of Cards debuted on the BBC in 1990 to popular acclaim. The series, which
consists of four, 60-minute episodes, follows protagonist Francis Urquhart (Ian
Richardson), who is the chief whip of the Conservative party. When Margaret
Thatcher resigns as leader, he remains neutral and after a general election
where the conservatives are returned with a reduced majority, he fully expects
the new Prime Minister, Henry Collingridge (David Lyon), to give him his just reward:
a senior Cabinet post. When he's informed that he is to stay in his current
position, he devises a plot to unseat Collingridge and ensure his own election
as party leader and Prime Minister with encouragement from his
wife, Elizabeth (Diane Fletcher).
Democracy Now! - Weekdays beginning Tuesday, Feb. 4 at 9 a.m.
Now!, the national, daily, independent, award-winning news program
hosted by journalists Amy Goodman and Juan Gonzalez, is committed to
covering issues conventional media tends to avoid and brings
the voices of the marginalized public to the airwaves. Goodman and
Gonzalez's engaging reports feature interviews with activists, muckrakers,
visionaries, artists, academics and everyday citizens who share a commitment to
truth, justice, diversity and peace.
The program's "War and
Peace Report" provides viewers with access to people and perspectives rarely
heard in mainstream media, including independent and international journalists,
ordinary people from around the world who are directly affected by U.S. foreign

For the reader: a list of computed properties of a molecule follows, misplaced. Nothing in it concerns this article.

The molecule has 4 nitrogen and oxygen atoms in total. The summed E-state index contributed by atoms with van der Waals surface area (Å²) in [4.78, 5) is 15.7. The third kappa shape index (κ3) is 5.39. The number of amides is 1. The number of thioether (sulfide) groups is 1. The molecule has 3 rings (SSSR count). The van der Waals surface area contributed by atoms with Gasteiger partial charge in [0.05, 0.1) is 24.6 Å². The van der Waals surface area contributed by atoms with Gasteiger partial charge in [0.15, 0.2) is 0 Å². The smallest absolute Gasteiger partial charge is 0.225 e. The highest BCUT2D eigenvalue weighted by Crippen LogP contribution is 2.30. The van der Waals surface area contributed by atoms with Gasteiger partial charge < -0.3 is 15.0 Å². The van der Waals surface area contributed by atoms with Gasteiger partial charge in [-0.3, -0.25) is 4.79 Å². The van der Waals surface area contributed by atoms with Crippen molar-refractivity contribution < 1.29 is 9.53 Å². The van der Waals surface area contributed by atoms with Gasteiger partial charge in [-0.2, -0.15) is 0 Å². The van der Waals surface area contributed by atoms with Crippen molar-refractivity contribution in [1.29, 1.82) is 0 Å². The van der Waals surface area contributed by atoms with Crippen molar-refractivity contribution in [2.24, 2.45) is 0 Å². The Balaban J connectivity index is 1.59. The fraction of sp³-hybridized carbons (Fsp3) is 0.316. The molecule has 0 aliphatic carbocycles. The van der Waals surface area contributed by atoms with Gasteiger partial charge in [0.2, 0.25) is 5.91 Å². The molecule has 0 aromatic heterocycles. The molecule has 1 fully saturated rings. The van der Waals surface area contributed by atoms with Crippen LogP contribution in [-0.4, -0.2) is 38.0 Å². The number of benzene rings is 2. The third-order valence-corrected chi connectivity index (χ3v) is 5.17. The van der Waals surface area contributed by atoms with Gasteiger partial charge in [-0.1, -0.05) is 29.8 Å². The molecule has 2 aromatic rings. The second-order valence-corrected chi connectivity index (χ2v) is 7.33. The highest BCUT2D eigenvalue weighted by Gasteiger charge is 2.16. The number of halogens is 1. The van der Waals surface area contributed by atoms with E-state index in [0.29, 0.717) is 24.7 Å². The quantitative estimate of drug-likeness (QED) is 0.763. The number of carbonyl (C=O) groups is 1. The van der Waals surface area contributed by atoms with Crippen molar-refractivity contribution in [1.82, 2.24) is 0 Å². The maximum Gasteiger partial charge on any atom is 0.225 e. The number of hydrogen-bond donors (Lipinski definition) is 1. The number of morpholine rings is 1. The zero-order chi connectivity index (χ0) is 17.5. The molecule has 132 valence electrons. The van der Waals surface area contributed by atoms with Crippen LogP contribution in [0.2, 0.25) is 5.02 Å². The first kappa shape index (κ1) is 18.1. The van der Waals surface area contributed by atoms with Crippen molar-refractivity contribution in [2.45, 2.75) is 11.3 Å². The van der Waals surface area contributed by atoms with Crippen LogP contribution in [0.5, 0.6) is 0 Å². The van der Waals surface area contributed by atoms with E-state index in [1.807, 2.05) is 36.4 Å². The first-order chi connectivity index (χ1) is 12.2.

policy, grassroots leaders, peace activists, artists, academics and independent
Both Time Magazine
and NBC's Meet the Press named Democracy Now! as a top podcast
for news and information. The series, airing on more than 1,100 public
television and radio stations worldwide, has won many prestigious industry
awards including, an Alfred I. duPont-Columbia Award and the 2012 Gandhi
On-air, online and in the
community, KCET plays a vital role in the cultural and educational enrichment
of Southern and Central California. KCET offers a wide range of award-winning
local programming as well as the finest public television programs from around
the world. Throughout its 50-year history, KCET has won hundreds of major
awards for its local and regional news and public affairs programming, its
national drama and documentary productions, its quality educational family and
children's programs, its outreach and community services and its website,
kcet.org. KCET is a donor-supported community institution. For additional
information about KCET productions, web-exclusive content, programming
schedules and community events, please visit kcet.org. KCET is a service of
At 75 years old, Graciela Iturbide refuses to slow down. In the coming months two exhibitions in Southern California will feature her iconic work, plus her own biography will take on graphic novel form and published by the Getty.
Nearly a decade later, public policy professionals and academics have worked to unravel the complex factors that led to the 2008 housing crisis and why minorities and women proved particularly vulnerable.